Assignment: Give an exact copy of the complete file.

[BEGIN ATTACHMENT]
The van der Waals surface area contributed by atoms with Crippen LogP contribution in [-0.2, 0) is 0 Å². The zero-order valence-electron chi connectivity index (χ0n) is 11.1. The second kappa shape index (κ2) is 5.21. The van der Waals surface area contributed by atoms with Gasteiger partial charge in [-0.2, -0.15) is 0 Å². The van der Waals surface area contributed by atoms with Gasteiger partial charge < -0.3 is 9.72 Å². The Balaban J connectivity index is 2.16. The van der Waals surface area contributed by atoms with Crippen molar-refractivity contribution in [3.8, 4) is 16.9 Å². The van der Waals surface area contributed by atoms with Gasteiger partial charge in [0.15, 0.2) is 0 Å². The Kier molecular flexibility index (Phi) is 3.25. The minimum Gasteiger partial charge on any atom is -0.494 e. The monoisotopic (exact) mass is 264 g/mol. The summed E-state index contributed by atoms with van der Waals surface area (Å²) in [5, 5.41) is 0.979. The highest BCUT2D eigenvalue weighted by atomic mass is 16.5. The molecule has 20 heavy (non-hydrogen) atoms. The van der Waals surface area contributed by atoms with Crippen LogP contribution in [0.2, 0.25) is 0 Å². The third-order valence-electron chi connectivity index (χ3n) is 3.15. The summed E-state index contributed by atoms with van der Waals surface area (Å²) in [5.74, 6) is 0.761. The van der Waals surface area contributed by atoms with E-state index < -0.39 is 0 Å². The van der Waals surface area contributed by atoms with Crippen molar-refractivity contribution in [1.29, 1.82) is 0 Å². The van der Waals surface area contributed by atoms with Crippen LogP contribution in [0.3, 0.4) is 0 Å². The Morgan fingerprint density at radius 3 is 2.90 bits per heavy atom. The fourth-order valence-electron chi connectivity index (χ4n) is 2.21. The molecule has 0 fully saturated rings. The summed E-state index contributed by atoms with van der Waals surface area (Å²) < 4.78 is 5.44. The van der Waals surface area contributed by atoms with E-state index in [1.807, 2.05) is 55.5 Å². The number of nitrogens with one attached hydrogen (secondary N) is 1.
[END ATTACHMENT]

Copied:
The van der Waals surface area contributed by atoms with Crippen LogP contribution in [-0.2, 0) is 0 Å². The zero-order valence-electron chi connectivity index (χ0n) is 11.1. The second kappa shape index (κ2) is 5.21. The van der Waals surface area contributed by atoms with Gasteiger partial charge in [-0.2, -0.15) is 0 Å². The van der Waals surface area contributed by atoms with Gasteiger partial charge < -0.3 is 9.72 Å². The Balaban J connectivity index is 2.16. The van der Waals surface area contributed by atoms with Crippen molar-refractivity contribution in [3.8, 4) is 16.9 Å². The van der Waals surface area contributed by atoms with Gasteiger partial charge in [0.15, 0.2) is 0 Å². The Kier molecular flexibility index (Phi) is 3.25. The minimum Gasteiger partial charge on any atom is -0.494 e. The monoisotopic (exact) mass is 264 g/mol. The summed E-state index contributed by atoms with van der Waals surface area (Å²) in [5, 5.41) is 0.979. The highest BCUT2D eigenvalue weighted by atomic mass is 16.5. The molecule has 20 heavy (non-hydrogen) atoms. The van der Waals surface area contributed by atoms with Crippen LogP contribution in [0.2, 0.25) is 0 Å². The third-order valence-electron chi connectivity index (χ3n) is 3.15. The summed E-state index contributed by atoms with van der Waals surface area (Å²) in [5.74, 6) is 0.761. The van der Waals surface area contributed by atoms with E-state index < -0.39 is 0 Å². The van der Waals surface area contributed by atoms with Crippen molar-refractivity contribution in [1.29, 1.82) is 0 Å². The van der Waals surface area contributed by atoms with Crippen LogP contribution in [0.3, 0.4) is 0 Å². The Morgan fingerprint density at radius 3 is 2.90 bits per heavy atom. The fourth-order valence-electron chi connectivity index (χ4n) is 2.21. The molecule has 0 fully saturated rings. The summed E-state index contributed by atoms with van der Waals surface area (Å²) < 4.78 is 5.44. The van der Waals surface area contributed by atoms with E-state index in [1.807, 2.05) is 55.5 Å². The number of nitrogens with one attached hydrogen (secondary N) is 1.